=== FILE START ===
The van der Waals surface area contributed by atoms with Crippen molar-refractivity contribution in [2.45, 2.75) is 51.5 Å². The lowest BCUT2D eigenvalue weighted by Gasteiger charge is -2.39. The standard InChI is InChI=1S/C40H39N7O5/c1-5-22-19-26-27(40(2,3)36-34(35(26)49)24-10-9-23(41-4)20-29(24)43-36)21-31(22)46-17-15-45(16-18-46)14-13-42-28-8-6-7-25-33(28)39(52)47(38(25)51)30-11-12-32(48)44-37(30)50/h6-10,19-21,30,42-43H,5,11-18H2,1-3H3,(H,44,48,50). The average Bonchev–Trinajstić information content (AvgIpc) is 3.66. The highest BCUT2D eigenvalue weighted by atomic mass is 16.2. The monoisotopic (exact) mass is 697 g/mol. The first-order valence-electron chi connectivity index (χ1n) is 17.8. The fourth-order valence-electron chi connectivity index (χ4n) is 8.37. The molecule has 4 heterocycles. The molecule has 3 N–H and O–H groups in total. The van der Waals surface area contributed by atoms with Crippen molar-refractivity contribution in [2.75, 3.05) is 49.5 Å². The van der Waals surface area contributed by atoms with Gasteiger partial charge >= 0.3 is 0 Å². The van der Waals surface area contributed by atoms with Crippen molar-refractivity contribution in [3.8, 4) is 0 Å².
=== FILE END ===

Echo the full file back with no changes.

The van der Waals surface area contributed by atoms with Crippen molar-refractivity contribution in [2.45, 2.75) is 51.5 Å². The lowest BCUT2D eigenvalue weighted by Gasteiger charge is -2.39. The standard InChI is InChI=1S/C40H39N7O5/c1-5-22-19-26-27(40(2,3)36-34(35(26)49)24-10-9-23(41-4)20-29(24)43-36)21-31(22)46-17-15-45(16-18-46)14-13-42-28-8-6-7-25-33(28)39(52)47(38(25)51)30-11-12-32(48)44-37(30)50/h6-10,19-21,30,42-43H,5,11-18H2,1-3H3,(H,44,48,50). The average Bonchev–Trinajstić information content (AvgIpc) is 3.66. The highest BCUT2D eigenvalue weighted by atomic mass is 16.2. The monoisotopic (exact) mass is 697 g/mol. The first-order valence-electron chi connectivity index (χ1n) is 17.8. The fourth-order valence-electron chi connectivity index (χ4n) is 8.37. The molecule has 4 heterocycles. The molecule has 3 N–H and O–H groups in total. The van der Waals surface area contributed by atoms with Crippen molar-refractivity contribution in [2.75, 3.05) is 49.5 Å². The van der Waals surface area contributed by atoms with Gasteiger partial charge >= 0.3 is 0 Å². The van der Waals surface area contributed by atoms with Crippen molar-refractivity contribution in [3.8, 4) is 0 Å².